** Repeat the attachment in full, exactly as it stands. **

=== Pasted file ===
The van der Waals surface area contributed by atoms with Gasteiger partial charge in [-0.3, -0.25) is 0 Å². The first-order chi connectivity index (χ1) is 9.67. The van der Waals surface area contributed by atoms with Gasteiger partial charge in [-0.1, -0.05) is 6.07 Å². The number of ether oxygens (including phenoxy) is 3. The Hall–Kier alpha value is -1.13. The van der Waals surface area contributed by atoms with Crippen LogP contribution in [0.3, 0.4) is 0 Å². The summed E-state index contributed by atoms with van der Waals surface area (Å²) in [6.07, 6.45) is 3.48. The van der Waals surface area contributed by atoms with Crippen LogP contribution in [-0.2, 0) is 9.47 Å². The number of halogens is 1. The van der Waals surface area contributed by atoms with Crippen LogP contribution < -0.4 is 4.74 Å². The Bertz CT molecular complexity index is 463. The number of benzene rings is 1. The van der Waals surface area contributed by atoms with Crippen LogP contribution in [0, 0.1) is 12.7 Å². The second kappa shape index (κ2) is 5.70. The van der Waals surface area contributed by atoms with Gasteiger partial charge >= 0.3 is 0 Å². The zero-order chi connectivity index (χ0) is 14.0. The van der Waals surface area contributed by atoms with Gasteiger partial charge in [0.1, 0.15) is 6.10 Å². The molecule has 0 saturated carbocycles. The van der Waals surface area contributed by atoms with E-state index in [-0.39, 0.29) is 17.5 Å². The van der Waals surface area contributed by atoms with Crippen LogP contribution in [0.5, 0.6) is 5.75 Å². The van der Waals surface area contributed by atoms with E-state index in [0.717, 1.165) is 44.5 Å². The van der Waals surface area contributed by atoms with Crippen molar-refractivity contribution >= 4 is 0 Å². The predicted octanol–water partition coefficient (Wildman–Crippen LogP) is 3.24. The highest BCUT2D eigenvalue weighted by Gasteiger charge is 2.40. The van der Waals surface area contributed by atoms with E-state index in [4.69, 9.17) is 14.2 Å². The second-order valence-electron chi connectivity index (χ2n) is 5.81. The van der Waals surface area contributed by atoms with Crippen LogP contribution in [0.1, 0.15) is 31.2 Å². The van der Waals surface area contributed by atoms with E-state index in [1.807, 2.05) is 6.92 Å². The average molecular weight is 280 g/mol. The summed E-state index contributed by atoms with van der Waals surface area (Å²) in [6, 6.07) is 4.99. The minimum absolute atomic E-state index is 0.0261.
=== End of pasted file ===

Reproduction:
The van der Waals surface area contributed by atoms with Gasteiger partial charge in [-0.3, -0.25) is 0 Å². The first-order chi connectivity index (χ1) is 9.67. The van der Waals surface area contributed by atoms with Gasteiger partial charge in [-0.1, -0.05) is 6.07 Å². The number of ether oxygens (including phenoxy) is 3. The Hall–Kier alpha value is -1.13. The van der Waals surface area contributed by atoms with Crippen LogP contribution in [0.3, 0.4) is 0 Å². The summed E-state index contributed by atoms with van der Waals surface area (Å²) in [6.07, 6.45) is 3.48. The van der Waals surface area contributed by atoms with Crippen LogP contribution in [-0.2, 0) is 9.47 Å². The number of halogens is 1. The van der Waals surface area contributed by atoms with Crippen LogP contribution < -0.4 is 4.74 Å². The Bertz CT molecular complexity index is 463. The number of benzene rings is 1. The van der Waals surface area contributed by atoms with Crippen LogP contribution in [0, 0.1) is 12.7 Å². The second kappa shape index (κ2) is 5.70. The van der Waals surface area contributed by atoms with Gasteiger partial charge >= 0.3 is 0 Å². The zero-order chi connectivity index (χ0) is 14.0. The van der Waals surface area contributed by atoms with Gasteiger partial charge in [0.1, 0.15) is 6.10 Å². The molecule has 0 saturated carbocycles. The van der Waals surface area contributed by atoms with E-state index in [-0.39, 0.29) is 17.5 Å². The van der Waals surface area contributed by atoms with Crippen LogP contribution in [0.5, 0.6) is 5.75 Å². The van der Waals surface area contributed by atoms with E-state index in [0.717, 1.165) is 44.5 Å². The van der Waals surface area contributed by atoms with Crippen molar-refractivity contribution >= 4 is 0 Å². The predicted octanol–water partition coefficient (Wildman–Crippen LogP) is 3.24. The highest BCUT2D eigenvalue weighted by Gasteiger charge is 2.40. The van der Waals surface area contributed by atoms with E-state index in [4.69, 9.17) is 14.2 Å². The second-order valence-electron chi connectivity index (χ2n) is 5.81. The van der Waals surface area contributed by atoms with Crippen LogP contribution in [0.1, 0.15) is 31.2 Å². The van der Waals surface area contributed by atoms with E-state index in [1.807, 2.05) is 6.92 Å². The average molecular weight is 280 g/mol. The summed E-state index contributed by atoms with van der Waals surface area (Å²) in [6, 6.07) is 4.99. The minimum absolute atomic E-state index is 0.0261.